Tuesday, Oct 21, 2014

Nanda: Simple yet Classic

nanda-nayanasha480 Nanda was a no fuss actress. She didn’t need much to be impactful.
Written by Harneet Singh | Posted: March 28, 2014 12:41 am | Updated: March 27, 2014 11:55 pm

My earliest recollection of Nanda is of her singing Allah tero naam in Hum Dono. I loved the film but I was Team Sadhana. I must have been around six or seven years old when I saw the film and, in my mind, Hum Dono was Sadhana and Dev Anand’s love story.

After all, they had all the romantic shimmer— the rich girl-poor boy conflict, the musical lighter and Abhi naa jaao chhod kar.

Really is there a more romantic song in the entire filmography of the Hindi film industry than this timeless soul lovin’ Rafi-Asha song? To my kid’s brain, Nanda came between Sadhana and Dev. I was most upset that she mistook Captain Anand as her husband, Major Verma. I had a lot of issues with her.

Somehow her face (especially that big bindi) and Lata Mangeshkar’s voice never left me. Allah tero naam grew old with me. Nanda became the face of the song. I don’t know how she did it but the way she performed it on screen— completely immersed in it — it was as if she, and not Lataji, was singing it. Years later, I would learn what an acting masterstroke that is.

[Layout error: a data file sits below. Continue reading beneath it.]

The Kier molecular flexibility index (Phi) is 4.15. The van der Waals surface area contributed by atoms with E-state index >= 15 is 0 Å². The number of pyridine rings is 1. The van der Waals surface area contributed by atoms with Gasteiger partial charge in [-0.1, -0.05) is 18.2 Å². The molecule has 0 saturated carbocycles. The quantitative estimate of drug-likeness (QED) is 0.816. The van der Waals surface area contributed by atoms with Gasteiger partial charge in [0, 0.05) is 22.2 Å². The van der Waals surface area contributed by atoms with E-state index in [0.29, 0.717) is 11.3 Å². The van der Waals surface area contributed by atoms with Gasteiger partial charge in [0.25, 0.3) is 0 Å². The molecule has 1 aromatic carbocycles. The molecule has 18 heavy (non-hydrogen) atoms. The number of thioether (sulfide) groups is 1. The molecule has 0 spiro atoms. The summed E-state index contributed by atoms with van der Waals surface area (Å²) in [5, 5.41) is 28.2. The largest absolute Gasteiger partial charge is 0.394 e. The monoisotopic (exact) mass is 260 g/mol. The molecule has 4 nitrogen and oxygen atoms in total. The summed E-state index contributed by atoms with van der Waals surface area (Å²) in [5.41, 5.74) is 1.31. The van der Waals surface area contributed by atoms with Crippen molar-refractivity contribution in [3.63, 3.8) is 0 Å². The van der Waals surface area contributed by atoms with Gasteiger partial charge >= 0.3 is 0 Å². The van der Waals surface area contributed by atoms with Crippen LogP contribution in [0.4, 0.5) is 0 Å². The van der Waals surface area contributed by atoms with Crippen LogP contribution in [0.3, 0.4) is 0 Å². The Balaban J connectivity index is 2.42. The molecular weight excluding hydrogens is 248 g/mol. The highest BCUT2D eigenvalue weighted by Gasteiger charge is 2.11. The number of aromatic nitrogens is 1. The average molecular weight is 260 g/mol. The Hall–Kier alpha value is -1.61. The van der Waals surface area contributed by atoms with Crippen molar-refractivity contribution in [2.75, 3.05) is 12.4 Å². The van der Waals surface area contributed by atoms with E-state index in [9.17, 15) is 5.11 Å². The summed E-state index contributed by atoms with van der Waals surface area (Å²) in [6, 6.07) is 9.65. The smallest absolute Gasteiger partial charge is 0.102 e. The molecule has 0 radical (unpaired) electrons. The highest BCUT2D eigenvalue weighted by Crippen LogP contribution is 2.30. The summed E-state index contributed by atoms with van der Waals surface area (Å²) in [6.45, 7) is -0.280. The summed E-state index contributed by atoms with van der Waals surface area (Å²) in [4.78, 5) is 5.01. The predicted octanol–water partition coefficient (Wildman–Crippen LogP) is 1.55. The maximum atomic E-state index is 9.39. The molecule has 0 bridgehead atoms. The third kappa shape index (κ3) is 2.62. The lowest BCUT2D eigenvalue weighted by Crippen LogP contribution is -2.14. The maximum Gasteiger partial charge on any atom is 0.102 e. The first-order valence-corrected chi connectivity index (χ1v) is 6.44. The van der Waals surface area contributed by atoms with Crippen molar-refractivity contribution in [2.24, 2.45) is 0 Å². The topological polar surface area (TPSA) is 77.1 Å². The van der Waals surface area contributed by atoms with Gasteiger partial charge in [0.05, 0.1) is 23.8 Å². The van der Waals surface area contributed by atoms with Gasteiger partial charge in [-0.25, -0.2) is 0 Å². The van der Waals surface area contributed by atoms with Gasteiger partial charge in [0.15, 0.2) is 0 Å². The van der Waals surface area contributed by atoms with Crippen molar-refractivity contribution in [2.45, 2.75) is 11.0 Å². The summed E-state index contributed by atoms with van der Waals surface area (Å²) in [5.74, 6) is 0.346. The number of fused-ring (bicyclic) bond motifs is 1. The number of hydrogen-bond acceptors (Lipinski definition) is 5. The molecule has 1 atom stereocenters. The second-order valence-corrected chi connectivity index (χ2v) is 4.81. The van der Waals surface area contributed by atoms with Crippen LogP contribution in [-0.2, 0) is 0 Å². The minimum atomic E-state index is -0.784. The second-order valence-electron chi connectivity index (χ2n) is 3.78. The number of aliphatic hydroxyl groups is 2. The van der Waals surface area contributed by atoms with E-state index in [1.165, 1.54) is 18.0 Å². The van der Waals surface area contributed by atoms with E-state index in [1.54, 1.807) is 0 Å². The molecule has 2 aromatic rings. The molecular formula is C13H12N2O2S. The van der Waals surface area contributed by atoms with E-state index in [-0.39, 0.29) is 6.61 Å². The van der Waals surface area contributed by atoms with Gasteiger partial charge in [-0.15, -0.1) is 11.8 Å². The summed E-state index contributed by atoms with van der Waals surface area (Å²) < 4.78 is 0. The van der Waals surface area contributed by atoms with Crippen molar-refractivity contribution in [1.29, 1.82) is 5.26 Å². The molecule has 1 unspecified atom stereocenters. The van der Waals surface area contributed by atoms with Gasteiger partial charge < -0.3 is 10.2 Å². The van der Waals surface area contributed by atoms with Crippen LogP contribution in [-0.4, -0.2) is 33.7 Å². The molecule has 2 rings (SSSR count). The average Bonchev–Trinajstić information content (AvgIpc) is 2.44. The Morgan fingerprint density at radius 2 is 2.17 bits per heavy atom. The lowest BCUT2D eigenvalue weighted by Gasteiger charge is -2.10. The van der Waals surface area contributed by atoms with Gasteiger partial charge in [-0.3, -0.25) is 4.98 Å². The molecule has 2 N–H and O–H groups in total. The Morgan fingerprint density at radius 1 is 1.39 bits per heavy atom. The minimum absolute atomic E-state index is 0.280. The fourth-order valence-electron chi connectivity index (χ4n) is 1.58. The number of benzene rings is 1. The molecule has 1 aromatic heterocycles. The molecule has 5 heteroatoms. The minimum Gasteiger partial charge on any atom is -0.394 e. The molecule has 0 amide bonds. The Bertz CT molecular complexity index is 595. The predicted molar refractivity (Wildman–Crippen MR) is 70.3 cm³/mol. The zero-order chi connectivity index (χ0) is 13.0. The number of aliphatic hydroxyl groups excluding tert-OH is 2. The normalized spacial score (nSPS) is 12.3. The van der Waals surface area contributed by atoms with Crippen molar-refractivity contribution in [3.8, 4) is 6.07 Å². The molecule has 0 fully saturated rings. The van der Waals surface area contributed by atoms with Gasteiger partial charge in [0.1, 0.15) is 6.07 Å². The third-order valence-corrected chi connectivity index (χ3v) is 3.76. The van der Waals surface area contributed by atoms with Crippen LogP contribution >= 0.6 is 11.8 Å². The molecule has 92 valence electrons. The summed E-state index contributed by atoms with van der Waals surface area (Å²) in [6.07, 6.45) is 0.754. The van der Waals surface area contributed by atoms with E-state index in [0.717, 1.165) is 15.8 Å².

Nanda was a no fuss actress. She didn’t need much to be impactful. She was simple, understated, basic, classic. She was the lady with the gulaabi aankhen. She was someone who could play Dev Anand’s sister in Kala Bazaar and romance him as his wife. She had no qualms in supporting younger actors— Jeetendra, Manoj Kumar, Rajesh Khanna, Dharmendra and, of course, Shashi Kapoor who made their careers with her able support. She brought a certain naturalness to all her portrayals.

She was as intriguingly effective in Ittefaq as she was as the Western memsaab in Jab Jab Phool Khile, who danced for herself in a gown to Yeh sama, sama hai yeh pyaar ka. For someone who started out as a child actor (for many of her fans she remains Baby Nanda), she gracefully made the transition to character roles — she just did three films, strangely all with Padmini Kolhapure — but her performance in Prem Rog is one for the ages.

I always felt that out of all the actresses, Nanda cried the best on screen. Of course Meena Kumari is the legendary Tragedy Queen but when it comes to natural crying, Nanda gets a gold star from me. But the most striking Nanda thing was her authenticity in songs. Just look at her in Ek pyaar ka nagma hai. Every time Nanda sings Zindagi aur kuch bhi nahin teri meri kahani hai, I buy it. Always.

harneet.singh@expressindia.com

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